Where We Live
by Steve Carr
The Road Home
Wounded Warriors conquer Annapolis
On the south lawn of the White House, on a gloriously sunny spring day, as President George W. Bush shook the hands of 25 brave vets on bicycles who had lost various limbs in Iraq, I began to cry. I had been invited to be a part of the Wounded Warrior Project, and this gathering in our nation’s capital was the kickoff for the White House to Lighthouse Soldier Ride.
In Annapolis, that’s Thomas Point Lighthouse. Out of the blue, Woody Groton, the group’s executive director, asked me to put together a challenging ride around town that would include a glimpse of the lighthouse.
I met the riders and their support crew at Jonas Green Park, after they finished a long ride from the Inner Harbor in Baltimore to Annapolis via the B&A Trail.
My old friend Dave Dionne, who is in charge of county trails, had led them. He introduced me to Woody.
Woody put this crazy dream together to rehabilitate wounded vets in both mind and body, to challenge them to seize their lives, to become something more than they ever were or thought they ever could be.
Volunteers from New York to Florida accompanied the riders on their quest, with aid from sponsors like U-Haul, providing the trucks to haul all the gear, and Trek, providing the tricked-out bikes for each rider.
Embraced as part of the Wounded Warrior family, soon, I was driving their giant U-Haul filled with all of the bikes and gear back to my house where it could be parked safely for the night. I hadn’t known these folks for an hour, and they trusted me with everything they owned.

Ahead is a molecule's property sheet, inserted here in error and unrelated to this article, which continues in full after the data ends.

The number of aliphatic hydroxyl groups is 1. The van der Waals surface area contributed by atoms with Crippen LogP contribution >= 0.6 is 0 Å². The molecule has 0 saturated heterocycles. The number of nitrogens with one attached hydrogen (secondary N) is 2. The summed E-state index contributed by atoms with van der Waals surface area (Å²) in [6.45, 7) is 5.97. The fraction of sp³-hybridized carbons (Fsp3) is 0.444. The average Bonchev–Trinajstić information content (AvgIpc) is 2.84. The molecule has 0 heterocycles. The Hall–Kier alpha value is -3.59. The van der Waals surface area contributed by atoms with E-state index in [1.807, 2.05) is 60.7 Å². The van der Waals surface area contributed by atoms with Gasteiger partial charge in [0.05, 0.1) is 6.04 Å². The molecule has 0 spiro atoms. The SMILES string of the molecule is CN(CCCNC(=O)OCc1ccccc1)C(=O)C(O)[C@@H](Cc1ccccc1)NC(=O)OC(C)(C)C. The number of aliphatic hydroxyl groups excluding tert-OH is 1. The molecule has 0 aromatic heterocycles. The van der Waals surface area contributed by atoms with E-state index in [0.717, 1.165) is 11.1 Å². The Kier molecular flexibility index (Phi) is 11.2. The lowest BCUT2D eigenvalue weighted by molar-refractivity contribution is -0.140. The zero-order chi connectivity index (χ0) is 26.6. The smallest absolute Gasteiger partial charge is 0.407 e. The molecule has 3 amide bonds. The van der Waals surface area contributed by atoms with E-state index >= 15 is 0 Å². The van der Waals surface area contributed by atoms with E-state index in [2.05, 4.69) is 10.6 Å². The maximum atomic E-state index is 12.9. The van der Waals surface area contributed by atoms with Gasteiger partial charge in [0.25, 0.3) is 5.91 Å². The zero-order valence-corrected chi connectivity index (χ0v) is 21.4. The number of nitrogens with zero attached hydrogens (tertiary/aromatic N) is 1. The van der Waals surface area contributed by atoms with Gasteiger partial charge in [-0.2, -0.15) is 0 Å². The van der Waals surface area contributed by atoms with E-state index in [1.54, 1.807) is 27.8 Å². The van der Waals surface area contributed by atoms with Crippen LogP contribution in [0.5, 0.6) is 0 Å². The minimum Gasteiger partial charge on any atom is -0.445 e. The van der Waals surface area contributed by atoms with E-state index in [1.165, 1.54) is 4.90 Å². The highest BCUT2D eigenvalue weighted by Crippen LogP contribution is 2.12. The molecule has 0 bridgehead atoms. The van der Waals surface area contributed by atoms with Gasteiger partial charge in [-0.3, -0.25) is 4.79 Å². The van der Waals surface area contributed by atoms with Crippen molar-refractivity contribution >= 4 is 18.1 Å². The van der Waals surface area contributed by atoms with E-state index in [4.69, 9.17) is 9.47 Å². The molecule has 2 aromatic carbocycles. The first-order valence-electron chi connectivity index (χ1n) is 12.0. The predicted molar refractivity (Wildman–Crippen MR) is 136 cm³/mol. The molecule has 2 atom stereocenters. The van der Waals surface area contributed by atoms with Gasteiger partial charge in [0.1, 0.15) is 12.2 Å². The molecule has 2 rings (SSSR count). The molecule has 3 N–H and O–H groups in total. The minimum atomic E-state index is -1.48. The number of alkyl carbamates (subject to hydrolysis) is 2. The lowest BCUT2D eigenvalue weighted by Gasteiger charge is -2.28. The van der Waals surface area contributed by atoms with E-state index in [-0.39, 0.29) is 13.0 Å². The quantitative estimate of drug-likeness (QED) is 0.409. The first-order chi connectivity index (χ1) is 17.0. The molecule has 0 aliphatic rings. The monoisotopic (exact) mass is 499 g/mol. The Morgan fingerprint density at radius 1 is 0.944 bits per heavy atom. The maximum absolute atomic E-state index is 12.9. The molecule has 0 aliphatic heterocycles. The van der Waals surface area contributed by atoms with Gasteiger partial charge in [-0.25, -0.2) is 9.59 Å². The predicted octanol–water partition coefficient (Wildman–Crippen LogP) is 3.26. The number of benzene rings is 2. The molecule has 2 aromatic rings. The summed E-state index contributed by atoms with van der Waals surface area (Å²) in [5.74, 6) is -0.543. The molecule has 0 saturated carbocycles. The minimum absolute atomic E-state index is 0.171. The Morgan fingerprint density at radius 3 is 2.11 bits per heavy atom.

Semper Fi, baby.
I had laid out a route that included virtually every major road in Annapolis: the Naval Academy Bridge, Main Street, Rowe Boulevard, Taylor Avenue, Spa Road, Hilltop Lane, Bay Ridge Avenue and the Eastport Bridge.
The ride included stops at City Dock for a warm welcome from city and state officials, Navy-Marine Corps Memorial Stadium, the Annapolis Police Station, Maryland Hall for the Creative Arts, the Chesapeake Children’s Museum, and the Bay Ridge Community Pool before finishing back at City Dock at Armadillos.
Words seem puny to describe our ride. All I remember are images of great sadness, joy and triumph.
A dark-haired lady vet holding her carbon fiber leg behind her back before the ride, as she flirted with the boys.
A wounded young officer with only one leg and one arm, tenderly kissing his wife for almost a minute right before they began the grueling 25-mile ride.
Trying my best to stay out in front of three legless low-riders who raced one another the whole way, talking steadily about training for the Olympics together.
Two soldiers who had lost both of their legs, now rolling like wet Labs in the cool grass under a giant oak at our lunch stop at Maryland Hall.
The volunteers from American Legion Post 175 and Salute our Veterans passing out lunches and whispering words of encouragement to each of the hot and tired riders, as if they were their sons and daughters.
A veteran getting out of his car in the middle of the street to shake hands and thank riders when we stopped to fix a bike on Hilltop Lane.
The families who lined the route in Bay Ridge, waving homemade signs and flags.
Naval Academy graduate Andrew Kinnard, who lost both legs, encouraging the members of the Academy Cycling Team to be all they can be.
A soldier who had been in a coma for four months and who the doctors all thought should be dead, riding a tricycle around town as Parker Jones of Capital Cycle pushed him up each hill.
And the after-ride party at Armadillos, where Brendan the owner supplied not only free beer but foxy Miller Lite girls to serve it to the thirsty and triumphant soldiers.
The Wounded Riders represent both loss and inspiration. They come from towns large and small, from luxury and poverty. They each have a story to tell. But they are not superheroes. Some are bitter, and some are better. They are us. When we look at them we see ourselves and wonder: Could I rise above such wounds?
And so, the healing begins.